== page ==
The Confidence Trap is less a work of research or scholarship than a commentary on events, strong on paradox and epigram rather than analysis and written in a somewhat rhapsodic style, which occasionally becomes wearisome. What, for example, are we to make of this? “Democracies tend to overreach themselves when they outlast or defeat autocratic rivals, because they assume the truth about democracy has finally been revealed.” True, perhaps, of 1918 but of 1945 or 1989? Runciman pontificates: “The sense of crisis is permanent in democracies and for that reason rarely definitive.” This sounds impressive but is it true? Was there a sense of crisis in Britain in the 1950s or the US in the Eisenhower era? Part of the problem of British democracy in the 1930s, confronted as it was by Hitlerism, was precisely that there was not a sense of crisis when there ought to have been.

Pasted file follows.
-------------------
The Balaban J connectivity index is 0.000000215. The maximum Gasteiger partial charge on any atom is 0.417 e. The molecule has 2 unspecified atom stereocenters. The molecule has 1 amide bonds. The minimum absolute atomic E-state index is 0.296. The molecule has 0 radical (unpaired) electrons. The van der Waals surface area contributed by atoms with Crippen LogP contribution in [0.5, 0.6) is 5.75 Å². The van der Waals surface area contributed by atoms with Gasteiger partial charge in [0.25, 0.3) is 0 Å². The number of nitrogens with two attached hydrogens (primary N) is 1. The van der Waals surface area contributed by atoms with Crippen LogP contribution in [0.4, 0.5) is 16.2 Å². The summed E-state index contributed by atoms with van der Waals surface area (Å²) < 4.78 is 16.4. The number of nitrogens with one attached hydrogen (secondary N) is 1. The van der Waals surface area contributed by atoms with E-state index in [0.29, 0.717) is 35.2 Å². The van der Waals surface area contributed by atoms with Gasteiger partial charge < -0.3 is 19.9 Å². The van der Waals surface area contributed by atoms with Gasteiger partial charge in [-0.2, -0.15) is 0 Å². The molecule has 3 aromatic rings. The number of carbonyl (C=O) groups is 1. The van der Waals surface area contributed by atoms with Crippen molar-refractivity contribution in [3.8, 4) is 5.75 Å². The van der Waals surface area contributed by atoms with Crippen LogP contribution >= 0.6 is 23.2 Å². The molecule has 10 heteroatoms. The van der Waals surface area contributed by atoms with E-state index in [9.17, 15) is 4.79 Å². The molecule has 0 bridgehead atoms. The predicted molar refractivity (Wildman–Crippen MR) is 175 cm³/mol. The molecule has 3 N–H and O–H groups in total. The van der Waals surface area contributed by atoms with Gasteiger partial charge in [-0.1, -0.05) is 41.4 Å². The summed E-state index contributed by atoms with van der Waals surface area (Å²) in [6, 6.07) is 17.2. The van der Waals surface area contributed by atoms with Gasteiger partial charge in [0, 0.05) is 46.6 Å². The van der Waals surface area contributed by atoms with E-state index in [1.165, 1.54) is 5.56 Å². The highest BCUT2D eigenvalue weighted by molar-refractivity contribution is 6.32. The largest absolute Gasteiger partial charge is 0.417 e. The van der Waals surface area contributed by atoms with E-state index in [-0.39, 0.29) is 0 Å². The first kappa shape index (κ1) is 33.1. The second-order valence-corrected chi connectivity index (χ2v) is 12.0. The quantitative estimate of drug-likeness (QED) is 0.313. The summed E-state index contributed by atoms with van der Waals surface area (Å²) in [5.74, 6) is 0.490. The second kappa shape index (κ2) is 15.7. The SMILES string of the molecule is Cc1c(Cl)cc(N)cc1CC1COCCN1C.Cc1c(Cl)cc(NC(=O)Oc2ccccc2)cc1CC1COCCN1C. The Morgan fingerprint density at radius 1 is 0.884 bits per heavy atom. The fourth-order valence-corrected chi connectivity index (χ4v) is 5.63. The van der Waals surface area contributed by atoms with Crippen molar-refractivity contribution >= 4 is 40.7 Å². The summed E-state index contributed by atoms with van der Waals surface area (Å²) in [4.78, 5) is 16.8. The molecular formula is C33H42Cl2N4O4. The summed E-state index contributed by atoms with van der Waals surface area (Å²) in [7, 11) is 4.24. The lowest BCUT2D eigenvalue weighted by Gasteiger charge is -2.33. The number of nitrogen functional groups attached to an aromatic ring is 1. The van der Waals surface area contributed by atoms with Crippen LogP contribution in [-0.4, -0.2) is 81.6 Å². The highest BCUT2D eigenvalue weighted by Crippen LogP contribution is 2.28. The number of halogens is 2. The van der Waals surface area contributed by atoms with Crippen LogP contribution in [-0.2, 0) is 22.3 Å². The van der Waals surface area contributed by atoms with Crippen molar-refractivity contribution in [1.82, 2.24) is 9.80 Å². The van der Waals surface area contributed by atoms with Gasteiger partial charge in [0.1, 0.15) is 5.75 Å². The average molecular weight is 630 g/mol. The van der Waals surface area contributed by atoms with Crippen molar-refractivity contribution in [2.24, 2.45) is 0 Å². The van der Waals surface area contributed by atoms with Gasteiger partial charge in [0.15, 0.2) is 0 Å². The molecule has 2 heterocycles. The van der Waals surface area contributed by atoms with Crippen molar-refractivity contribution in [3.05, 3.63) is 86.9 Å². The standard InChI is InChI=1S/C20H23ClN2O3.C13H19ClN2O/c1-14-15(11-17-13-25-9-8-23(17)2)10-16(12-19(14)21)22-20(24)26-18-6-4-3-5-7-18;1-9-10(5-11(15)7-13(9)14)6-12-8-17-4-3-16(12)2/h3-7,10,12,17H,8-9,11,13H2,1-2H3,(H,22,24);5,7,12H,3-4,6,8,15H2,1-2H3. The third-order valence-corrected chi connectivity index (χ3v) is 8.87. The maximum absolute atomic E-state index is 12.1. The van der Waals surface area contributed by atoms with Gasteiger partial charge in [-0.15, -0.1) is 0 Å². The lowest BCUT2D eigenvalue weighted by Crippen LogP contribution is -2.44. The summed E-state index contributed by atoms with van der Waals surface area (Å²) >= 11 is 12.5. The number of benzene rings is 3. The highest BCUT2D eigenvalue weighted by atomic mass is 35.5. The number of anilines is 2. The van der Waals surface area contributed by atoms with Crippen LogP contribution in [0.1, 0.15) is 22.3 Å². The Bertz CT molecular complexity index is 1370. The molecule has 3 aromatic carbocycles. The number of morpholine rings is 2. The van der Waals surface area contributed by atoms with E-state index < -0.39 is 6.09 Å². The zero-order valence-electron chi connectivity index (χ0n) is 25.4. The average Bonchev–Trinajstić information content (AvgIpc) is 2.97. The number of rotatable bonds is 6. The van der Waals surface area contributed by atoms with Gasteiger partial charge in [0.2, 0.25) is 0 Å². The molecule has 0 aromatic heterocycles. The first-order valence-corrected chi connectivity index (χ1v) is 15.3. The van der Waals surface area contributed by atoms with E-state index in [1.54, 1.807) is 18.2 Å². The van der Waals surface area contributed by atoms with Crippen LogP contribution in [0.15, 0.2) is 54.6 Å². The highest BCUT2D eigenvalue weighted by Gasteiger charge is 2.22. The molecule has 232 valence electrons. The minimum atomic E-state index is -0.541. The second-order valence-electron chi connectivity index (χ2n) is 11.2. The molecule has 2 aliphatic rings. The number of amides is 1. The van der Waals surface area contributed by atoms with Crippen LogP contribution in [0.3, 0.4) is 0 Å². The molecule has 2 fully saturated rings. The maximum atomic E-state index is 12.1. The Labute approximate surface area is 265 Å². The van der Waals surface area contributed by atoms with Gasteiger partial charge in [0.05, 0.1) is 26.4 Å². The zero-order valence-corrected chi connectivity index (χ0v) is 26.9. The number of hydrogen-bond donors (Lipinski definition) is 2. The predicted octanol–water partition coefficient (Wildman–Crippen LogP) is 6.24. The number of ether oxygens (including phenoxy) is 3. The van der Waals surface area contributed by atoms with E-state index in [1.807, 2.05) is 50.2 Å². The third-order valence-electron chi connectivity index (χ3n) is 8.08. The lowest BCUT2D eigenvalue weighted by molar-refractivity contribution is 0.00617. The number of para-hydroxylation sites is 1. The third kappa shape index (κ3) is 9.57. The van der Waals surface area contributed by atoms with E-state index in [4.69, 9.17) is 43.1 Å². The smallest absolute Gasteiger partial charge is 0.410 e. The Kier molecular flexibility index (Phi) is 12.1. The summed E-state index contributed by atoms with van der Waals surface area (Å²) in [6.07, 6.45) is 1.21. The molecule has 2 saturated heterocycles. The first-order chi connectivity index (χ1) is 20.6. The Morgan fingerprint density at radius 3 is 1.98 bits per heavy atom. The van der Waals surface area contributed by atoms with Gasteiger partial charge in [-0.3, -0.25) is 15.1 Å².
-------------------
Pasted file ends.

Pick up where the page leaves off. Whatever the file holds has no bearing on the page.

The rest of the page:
Some of Runciman’s statements are quite vacuous. For instance: “Democracies turn victories into defeats. However, because they misapprehend what they have done, they also turn victories into defeats.” It was Sainte-Beuve who said of de Tocqueville that he had begun to think before he learned anything; perhaps the same criticism can be directed at some of those who seek to follow in de Tocqueville’s footsteps.

Runciman concludes by identifying four areas where democracies “have performed poorly over the past decade”: “They have fought unsuccessful wars, mismanaged their finances, failed to take meaningful action on climate change and seemed frozen in the face of China’s growing power.”

Nevertheless, as he recognises, democracies, in their rough and ready way, have been able to meet these challenges. They have done so not by imposing rules to constrain popular appetites, as gurus such as Hayek and Kennan would have wished, but by adaptation. The Confidence Trap is a paean to muddling through. To defeat fascism and communism, liberal democracy “did not have to deliver on its promises . . . It simply had to retain its promise, as something that it still made sense to believe in.”